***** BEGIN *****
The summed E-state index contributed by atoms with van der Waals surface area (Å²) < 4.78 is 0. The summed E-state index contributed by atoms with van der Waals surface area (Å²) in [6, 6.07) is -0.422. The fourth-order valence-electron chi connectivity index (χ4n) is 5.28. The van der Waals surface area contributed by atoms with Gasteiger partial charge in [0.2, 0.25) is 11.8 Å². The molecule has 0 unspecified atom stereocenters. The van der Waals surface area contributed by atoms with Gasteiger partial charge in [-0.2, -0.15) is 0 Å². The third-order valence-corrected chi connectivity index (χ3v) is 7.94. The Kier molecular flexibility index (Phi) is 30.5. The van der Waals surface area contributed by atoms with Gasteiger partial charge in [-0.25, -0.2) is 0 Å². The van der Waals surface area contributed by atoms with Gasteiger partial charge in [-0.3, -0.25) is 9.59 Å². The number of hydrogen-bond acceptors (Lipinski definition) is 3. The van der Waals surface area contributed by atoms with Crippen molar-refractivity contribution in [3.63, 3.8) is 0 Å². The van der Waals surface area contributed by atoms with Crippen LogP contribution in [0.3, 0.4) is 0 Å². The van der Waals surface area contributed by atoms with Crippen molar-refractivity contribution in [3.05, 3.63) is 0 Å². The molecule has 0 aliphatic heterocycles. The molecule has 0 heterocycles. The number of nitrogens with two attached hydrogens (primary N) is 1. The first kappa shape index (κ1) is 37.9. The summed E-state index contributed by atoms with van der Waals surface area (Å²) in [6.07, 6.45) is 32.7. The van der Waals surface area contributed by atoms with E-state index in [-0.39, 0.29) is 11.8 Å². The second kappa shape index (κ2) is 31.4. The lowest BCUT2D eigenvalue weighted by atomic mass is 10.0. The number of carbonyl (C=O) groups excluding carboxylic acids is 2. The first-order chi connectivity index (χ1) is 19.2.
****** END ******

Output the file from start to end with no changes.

The summed E-state index contributed by atoms with van der Waals surface area (Å²) < 4.78 is 0. The summed E-state index contributed by atoms with van der Waals surface area (Å²) in [6, 6.07) is -0.422. The fourth-order valence-electron chi connectivity index (χ4n) is 5.28. The van der Waals surface area contributed by atoms with Gasteiger partial charge in [0.2, 0.25) is 11.8 Å². The molecule has 0 unspecified atom stereocenters. The van der Waals surface area contributed by atoms with Gasteiger partial charge in [-0.2, -0.15) is 0 Å². The third-order valence-corrected chi connectivity index (χ3v) is 7.94. The Kier molecular flexibility index (Phi) is 30.5. The van der Waals surface area contributed by atoms with Gasteiger partial charge in [-0.25, -0.2) is 0 Å². The van der Waals surface area contributed by atoms with Gasteiger partial charge in [-0.3, -0.25) is 9.59 Å². The number of hydrogen-bond acceptors (Lipinski definition) is 3. The van der Waals surface area contributed by atoms with Crippen molar-refractivity contribution in [3.63, 3.8) is 0 Å². The van der Waals surface area contributed by atoms with Crippen LogP contribution in [0.3, 0.4) is 0 Å². The van der Waals surface area contributed by atoms with Crippen molar-refractivity contribution in [3.05, 3.63) is 0 Å². The molecule has 0 aliphatic heterocycles. The molecule has 0 heterocycles. The number of nitrogens with two attached hydrogens (primary N) is 1. The first kappa shape index (κ1) is 37.9. The summed E-state index contributed by atoms with van der Waals surface area (Å²) in [6.07, 6.45) is 32.7. The van der Waals surface area contributed by atoms with E-state index in [-0.39, 0.29) is 11.8 Å². The second kappa shape index (κ2) is 31.4. The lowest BCUT2D eigenvalue weighted by atomic mass is 10.0. The number of carbonyl (C=O) groups excluding carboxylic acids is 2. The first-order chi connectivity index (χ1) is 19.2.